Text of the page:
By Susanne Paola
She would tilt her face up to me.
And close her eyes. Like a cup brimming, steadying its restless surface. She didn’t easily give any part of herself to anyone else, to touch, to alter.
Her head tilted the same way laying out at the funeral home, before they shipped her to the crematorium. When did I cry? Only when I learned the fire did not burn her to ash but to bone, bones then ground in a human-grade grinder.
When my mother tilted her face to me I had my things, my colors, my brushes, laid out. We would probably be in the bathroom, her seated on the closed toilet. I started with the lips. Once the lips had color, the architecture of the face showed itself, and other shades came into focus.
My mother had the same eye shape as me. We share the deep lidded and very round orbits with wisps of brow, though my eyes are dark brown and hers, hazel. Or that was her word for them. Like all eyes of that color hers actually had flecks of many shades and could look different colors, depending. If I chose green eyeshadow it drew out specks of wet leaf. Blue, a greyblue like flint. I suppose in my way I chose the shade of mother I wanted and filled her in.
I had gotten skilled with makeup. In middle school my friend Alice and I stole it from local five-and-dime stores almost daily, and finally had to hitchhike to other towns to do what we called our “hocking.” No store near us would let us in. In my mid-teens I sold Avon for drug money for a few months, and I got samples. I followed drawings of faces and eyes and learned where to put the light colors and where to put the dark, the highlights, the shadows. As I say, I got good at this. My mother was helpless with anything beyond lipstick in a tube.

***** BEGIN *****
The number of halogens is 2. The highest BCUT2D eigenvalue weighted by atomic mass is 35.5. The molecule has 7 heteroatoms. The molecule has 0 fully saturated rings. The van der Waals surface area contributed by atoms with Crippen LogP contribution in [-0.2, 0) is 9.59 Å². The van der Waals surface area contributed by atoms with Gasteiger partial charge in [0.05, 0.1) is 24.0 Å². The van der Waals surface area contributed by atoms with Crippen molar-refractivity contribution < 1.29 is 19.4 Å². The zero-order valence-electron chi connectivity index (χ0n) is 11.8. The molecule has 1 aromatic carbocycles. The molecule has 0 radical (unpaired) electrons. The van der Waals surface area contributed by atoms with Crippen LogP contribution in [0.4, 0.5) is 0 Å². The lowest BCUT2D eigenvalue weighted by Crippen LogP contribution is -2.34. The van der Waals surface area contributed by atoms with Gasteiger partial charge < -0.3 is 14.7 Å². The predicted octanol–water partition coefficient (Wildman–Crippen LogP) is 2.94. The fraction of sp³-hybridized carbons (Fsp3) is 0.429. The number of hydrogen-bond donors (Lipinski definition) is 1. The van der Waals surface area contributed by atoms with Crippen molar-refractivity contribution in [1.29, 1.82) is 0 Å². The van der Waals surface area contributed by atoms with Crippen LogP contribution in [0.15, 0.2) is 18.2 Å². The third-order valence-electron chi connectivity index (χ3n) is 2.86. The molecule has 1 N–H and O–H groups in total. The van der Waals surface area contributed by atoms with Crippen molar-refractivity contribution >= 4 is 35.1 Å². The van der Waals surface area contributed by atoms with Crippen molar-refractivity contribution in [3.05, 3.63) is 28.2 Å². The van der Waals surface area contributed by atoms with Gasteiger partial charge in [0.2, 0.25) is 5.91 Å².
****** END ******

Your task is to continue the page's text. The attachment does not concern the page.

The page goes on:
I can’t recall when I first did her makeup—I know it was first my idea, for some occasion like a wedding—but after that she would ask me, if she went out somewhere and there were people beside my father involved. She had wonderful bone structure, and looked striking with just a little help. Or makeup made her more obviously pretty, in a way that surprised her that first time, then pleased her after. And since I would not otherwise have been welcome to touch her, that made the whole thing feel solemn , like a worshipper who pours over Shiva the milk and butter on one holy day every year, the only time he gets to approach.
On the table at the funeral home, my mother lay with her eyes shut, her face tilted up. Her hair was wrong, pushed back into a roll from her forehead, and she wore thick black glasses I’d never seen before. Through these strangenesses, that old pose of relinquishment and expectation. I can’t remember now if I thought at the funeral home about putting makeup on her face, or if I thought afterward that I should have thought of it. Somehow it came into my mind, and it has never left, how I could have pulled out the small bag of products I carry in my purse. Viridian red on the lips, a pinker gloss. A light streak under the brow. Medium brown on the brow-wisps. Dark shadow brushed along the back of those eyes, to give a beautiful depth, if only they could open. A dust of blue along the lid. Powdered mineral makeup. Contour. Blush. Tilt.
Susanne Paola’s most recent book, Make Me a Mother, ranked a Top Ten Book of the Year by Image Journal, was published by W.W. Norton. A digital chapbook, Curious Atoms: A History with Physics, is forthcoming from Essay Press in 2016.
She is also the author of Body Toxic, A Mind Apart, the novella Stolen Moments, and four books of poetry. Some awards include a New York Times Notable Book, an American Book Award, a Library Journal Best Science book of the year, a Lenore Marshall Award finalist, an Oprah Bookshelf pick, a Pushcart prize, and others. Her essays and poems have appeared in The New York Times, The Washington Post, Orion, The New Republic and many anthologies. She lives in Bellingham, Washington. She can be found online at www.suzannepaola.com.